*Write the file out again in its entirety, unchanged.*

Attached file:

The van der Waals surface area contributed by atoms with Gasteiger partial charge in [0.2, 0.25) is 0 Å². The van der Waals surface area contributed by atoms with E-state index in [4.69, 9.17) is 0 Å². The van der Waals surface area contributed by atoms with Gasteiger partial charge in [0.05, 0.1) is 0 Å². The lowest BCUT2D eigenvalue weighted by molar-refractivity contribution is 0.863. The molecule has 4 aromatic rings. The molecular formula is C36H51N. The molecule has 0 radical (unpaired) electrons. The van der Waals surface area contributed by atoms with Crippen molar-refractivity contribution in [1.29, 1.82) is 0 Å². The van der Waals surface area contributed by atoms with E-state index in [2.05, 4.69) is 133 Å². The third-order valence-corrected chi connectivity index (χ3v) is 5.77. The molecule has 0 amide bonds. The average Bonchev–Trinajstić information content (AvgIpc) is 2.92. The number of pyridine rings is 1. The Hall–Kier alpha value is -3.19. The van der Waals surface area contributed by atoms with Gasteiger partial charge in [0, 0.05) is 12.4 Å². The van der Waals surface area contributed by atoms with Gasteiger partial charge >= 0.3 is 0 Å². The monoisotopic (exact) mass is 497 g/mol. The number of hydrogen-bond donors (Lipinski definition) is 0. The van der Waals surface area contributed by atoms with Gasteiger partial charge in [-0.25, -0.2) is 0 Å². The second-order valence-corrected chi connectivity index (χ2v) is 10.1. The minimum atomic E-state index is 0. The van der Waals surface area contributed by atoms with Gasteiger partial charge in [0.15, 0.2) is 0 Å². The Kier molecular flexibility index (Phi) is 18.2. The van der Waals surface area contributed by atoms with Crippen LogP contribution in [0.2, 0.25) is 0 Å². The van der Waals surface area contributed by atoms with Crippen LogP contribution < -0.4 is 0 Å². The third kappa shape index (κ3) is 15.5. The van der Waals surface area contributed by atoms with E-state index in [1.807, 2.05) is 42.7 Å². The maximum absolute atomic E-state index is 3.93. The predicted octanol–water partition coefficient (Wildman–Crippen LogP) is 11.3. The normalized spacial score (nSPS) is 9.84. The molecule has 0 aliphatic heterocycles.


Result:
The van der Waals surface area contributed by atoms with Gasteiger partial charge in [0.2, 0.25) is 0 Å². The van der Waals surface area contributed by atoms with E-state index in [4.69, 9.17) is 0 Å². The van der Waals surface area contributed by atoms with Gasteiger partial charge in [0.05, 0.1) is 0 Å². The lowest BCUT2D eigenvalue weighted by molar-refractivity contribution is 0.863. The molecule has 4 aromatic rings. The molecular formula is C36H51N. The molecule has 0 radical (unpaired) electrons. The van der Waals surface area contributed by atoms with Crippen molar-refractivity contribution in [1.29, 1.82) is 0 Å². The van der Waals surface area contributed by atoms with E-state index in [2.05, 4.69) is 133 Å². The third-order valence-corrected chi connectivity index (χ3v) is 5.77. The molecule has 0 amide bonds. The average Bonchev–Trinajstić information content (AvgIpc) is 2.92. The number of pyridine rings is 1. The Hall–Kier alpha value is -3.19. The van der Waals surface area contributed by atoms with Gasteiger partial charge in [0, 0.05) is 12.4 Å². The van der Waals surface area contributed by atoms with Gasteiger partial charge >= 0.3 is 0 Å². The monoisotopic (exact) mass is 497 g/mol. The number of hydrogen-bond donors (Lipinski definition) is 0. The van der Waals surface area contributed by atoms with Gasteiger partial charge in [-0.25, -0.2) is 0 Å². The second-order valence-corrected chi connectivity index (χ2v) is 10.1. The minimum atomic E-state index is 0. The van der Waals surface area contributed by atoms with Gasteiger partial charge in [0.15, 0.2) is 0 Å². The Kier molecular flexibility index (Phi) is 18.2. The van der Waals surface area contributed by atoms with Crippen LogP contribution in [0.2, 0.25) is 0 Å². The van der Waals surface area contributed by atoms with Crippen LogP contribution < -0.4 is 0 Å². The third kappa shape index (κ3) is 15.5. The van der Waals surface area contributed by atoms with E-state index in [1.807, 2.05) is 42.7 Å². The maximum absolute atomic E-state index is 3.93. The predicted octanol–water partition coefficient (Wildman–Crippen LogP) is 11.3. The normalized spacial score (nSPS) is 9.84. The molecule has 0 aliphatic heterocycles.